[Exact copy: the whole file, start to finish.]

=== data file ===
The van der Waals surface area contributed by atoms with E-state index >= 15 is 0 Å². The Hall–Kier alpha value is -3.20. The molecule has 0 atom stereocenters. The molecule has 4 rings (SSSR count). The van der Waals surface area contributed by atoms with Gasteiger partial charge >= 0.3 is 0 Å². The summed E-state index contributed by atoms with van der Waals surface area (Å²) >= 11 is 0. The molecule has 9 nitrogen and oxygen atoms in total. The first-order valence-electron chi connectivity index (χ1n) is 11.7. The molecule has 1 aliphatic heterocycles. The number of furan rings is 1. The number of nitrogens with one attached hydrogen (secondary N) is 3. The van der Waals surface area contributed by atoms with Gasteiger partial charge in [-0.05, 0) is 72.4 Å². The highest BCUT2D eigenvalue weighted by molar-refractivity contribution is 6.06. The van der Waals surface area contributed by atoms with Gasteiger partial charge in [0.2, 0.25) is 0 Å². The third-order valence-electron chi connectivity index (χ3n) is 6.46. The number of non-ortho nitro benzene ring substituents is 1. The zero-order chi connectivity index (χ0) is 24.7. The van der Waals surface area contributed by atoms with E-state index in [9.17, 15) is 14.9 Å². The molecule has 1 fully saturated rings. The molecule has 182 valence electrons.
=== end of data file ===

The van der Waals surface area contributed by atoms with E-state index >= 15 is 0 Å². The Hall–Kier alpha value is -3.20. The molecule has 0 atom stereocenters. The molecule has 4 rings (SSSR count). The van der Waals surface area contributed by atoms with Gasteiger partial charge >= 0.3 is 0 Å². The summed E-state index contributed by atoms with van der Waals surface area (Å²) >= 11 is 0. The molecule has 9 nitrogen and oxygen atoms in total. The first-order valence-electron chi connectivity index (χ1n) is 11.7. The molecule has 1 aliphatic heterocycles. The number of furan rings is 1. The number of nitrogens with one attached hydrogen (secondary N) is 3. The van der Waals surface area contributed by atoms with Gasteiger partial charge in [-0.05, 0) is 72.4 Å². The highest BCUT2D eigenvalue weighted by molar-refractivity contribution is 6.06. The van der Waals surface area contributed by atoms with Gasteiger partial charge in [0.2, 0.25) is 0 Å². The third-order valence-electron chi connectivity index (χ3n) is 6.46. The number of non-ortho nitro benzene ring substituents is 1. The zero-order chi connectivity index (χ0) is 24.7. The van der Waals surface area contributed by atoms with E-state index in [9.17, 15) is 14.9 Å². The molecule has 1 fully saturated rings. The molecule has 182 valence electrons.